Often, when presenting or discussing architectural design ideas, I find myself saying “well, that is just a placeholder …” and I have come to realize that all architectural designs contain placeholders. They exist from the earliest conception of the idea, throughout the evolution of the design and likely into the completed project.
First, let’s define what I mean by “placeholder” as it relates to architecture:
Placeholders are typically familiar components intended for replacement when given further consideration. Placeholders are often derived from one’s experience and memory of prior projects and the component is considered suitable as a temporary application for the particular design intent. For instance, even the earliest diagrams and sketches generated in a design investigation rely on placeholders to represent basic architectural components. Placing building forms on a site plan rely on blocks of certain dimensions assumed suitable for the intended use.
More detailed sketches and block models begin to identify blocks of program as “solid” with public space/circulation as “voids.”
The width of program blocks is usually based on past experience about what works. For example, 75’ is a common lab block width, allowing enough width for a flexible floor plan while keeping perimeter windows available to most of the floor. This is a starting point we often use as a “placeholder” as we explore different aspects of design. In our case of the lab block, the building width evolves with deeper investigation of the program and myriad building systems.
During the early design, the floor plans of lab buildings respond to internal planning ideas and functional requirements, especially the basic lab block, which leads to intentionality in the design, removing placeholders. Drilling down to the contents of the lab block, we see placeholders in the assumptions about casework and equipment. In order to convey how the lab block will look and feel early in design, we need these placeholders, but further consideration about these components commonly waits until later in the design process.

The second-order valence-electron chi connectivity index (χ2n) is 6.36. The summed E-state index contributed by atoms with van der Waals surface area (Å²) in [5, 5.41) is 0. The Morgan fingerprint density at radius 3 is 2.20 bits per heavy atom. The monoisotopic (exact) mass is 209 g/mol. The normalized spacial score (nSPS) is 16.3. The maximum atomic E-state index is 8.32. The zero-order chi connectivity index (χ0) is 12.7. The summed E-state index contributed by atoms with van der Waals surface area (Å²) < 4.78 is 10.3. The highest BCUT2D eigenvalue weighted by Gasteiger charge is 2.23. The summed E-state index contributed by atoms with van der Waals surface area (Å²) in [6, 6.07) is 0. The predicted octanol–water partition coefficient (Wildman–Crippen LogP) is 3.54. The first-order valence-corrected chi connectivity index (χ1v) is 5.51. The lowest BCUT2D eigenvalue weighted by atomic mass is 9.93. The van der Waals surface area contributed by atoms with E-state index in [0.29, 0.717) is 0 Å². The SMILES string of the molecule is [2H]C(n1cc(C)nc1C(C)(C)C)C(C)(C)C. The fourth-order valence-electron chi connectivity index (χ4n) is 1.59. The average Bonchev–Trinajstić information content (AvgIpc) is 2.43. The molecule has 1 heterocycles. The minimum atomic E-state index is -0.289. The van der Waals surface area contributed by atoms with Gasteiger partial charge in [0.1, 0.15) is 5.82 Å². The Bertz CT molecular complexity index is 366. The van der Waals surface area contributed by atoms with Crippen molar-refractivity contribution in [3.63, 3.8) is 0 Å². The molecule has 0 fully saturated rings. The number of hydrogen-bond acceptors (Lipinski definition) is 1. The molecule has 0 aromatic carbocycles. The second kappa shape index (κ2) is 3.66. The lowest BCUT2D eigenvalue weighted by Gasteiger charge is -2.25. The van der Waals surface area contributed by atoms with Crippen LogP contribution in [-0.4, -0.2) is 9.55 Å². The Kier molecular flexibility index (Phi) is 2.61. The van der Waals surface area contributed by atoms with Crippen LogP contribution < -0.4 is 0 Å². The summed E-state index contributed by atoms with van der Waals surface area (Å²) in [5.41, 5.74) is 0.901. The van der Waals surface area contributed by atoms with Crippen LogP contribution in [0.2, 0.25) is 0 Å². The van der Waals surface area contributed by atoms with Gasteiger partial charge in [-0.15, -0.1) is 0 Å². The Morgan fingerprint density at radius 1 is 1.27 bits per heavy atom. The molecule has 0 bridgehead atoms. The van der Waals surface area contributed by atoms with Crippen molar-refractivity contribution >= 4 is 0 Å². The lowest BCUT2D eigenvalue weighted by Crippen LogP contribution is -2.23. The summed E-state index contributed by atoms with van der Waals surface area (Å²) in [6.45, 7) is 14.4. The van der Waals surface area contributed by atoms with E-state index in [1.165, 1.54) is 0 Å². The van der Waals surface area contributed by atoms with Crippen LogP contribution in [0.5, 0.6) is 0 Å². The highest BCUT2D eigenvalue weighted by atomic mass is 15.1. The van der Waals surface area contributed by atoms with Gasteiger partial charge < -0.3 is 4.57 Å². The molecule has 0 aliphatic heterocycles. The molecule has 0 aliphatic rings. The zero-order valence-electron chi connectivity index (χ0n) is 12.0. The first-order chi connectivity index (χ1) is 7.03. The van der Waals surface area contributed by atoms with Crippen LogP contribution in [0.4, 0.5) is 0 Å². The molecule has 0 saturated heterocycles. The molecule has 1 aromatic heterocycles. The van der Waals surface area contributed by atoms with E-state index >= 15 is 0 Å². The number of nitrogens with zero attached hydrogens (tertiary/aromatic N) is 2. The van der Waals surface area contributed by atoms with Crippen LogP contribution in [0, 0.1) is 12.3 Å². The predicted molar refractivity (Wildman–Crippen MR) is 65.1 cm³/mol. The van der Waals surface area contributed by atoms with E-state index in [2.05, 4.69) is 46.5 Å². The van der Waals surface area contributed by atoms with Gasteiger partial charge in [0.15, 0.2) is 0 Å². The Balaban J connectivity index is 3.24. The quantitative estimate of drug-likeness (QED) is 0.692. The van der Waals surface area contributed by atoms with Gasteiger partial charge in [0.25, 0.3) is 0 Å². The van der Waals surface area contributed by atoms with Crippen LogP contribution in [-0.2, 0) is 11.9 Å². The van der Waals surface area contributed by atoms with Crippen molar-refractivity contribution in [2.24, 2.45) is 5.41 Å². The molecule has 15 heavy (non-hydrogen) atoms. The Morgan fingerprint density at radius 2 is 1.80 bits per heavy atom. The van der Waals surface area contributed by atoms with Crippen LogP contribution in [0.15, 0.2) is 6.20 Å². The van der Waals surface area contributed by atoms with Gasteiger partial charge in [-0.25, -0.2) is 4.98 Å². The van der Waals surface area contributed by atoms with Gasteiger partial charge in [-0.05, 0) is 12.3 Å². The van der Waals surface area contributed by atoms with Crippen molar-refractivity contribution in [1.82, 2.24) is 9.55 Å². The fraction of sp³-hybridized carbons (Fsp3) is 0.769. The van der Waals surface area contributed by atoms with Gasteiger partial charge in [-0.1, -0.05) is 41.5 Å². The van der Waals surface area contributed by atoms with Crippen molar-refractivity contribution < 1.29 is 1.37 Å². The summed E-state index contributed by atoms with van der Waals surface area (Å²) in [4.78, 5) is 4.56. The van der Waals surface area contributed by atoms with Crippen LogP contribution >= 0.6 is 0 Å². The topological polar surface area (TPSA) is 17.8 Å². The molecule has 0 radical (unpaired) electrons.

Notions about the building’s materials begin with placeholders as a basis for the intended image and to establish a baseline for cost modeling. Assumptions for components such as brick cladding and Kawneer curtain wall are intended to be reinvestigated as the architectural concept evolves. In addition to cost modeling, early assumptions and placeholders allow us to better model the energy performance of the building, which also informs design decisions.
So… when and how do we know when we have eliminated all of the placeholders? They appear plausible because they are!
As I think more about the role of placeholders, I think about the balance between building on past experience and pushing the boundaries to find the next great idea. All placeholders need to be rigorously explored. It’s never enough to assume a team member ‘wanted it that way.’ Questioning design choices is essential. Always ask why. We always strive to explore novel and innovative designs, but the practical realities using Revit models demand specificity early, which feeds into demand for placeholders. Placeholders are reasonable, but because we slot them in early, hardly ever are they the exact right choice. All this leads me to think – placeholders, you can’t avoid ‘em but be sure to move ‘em out before they get memorialized!
So, when you look at your current projects “on the boards,” how many placeholders can you identify?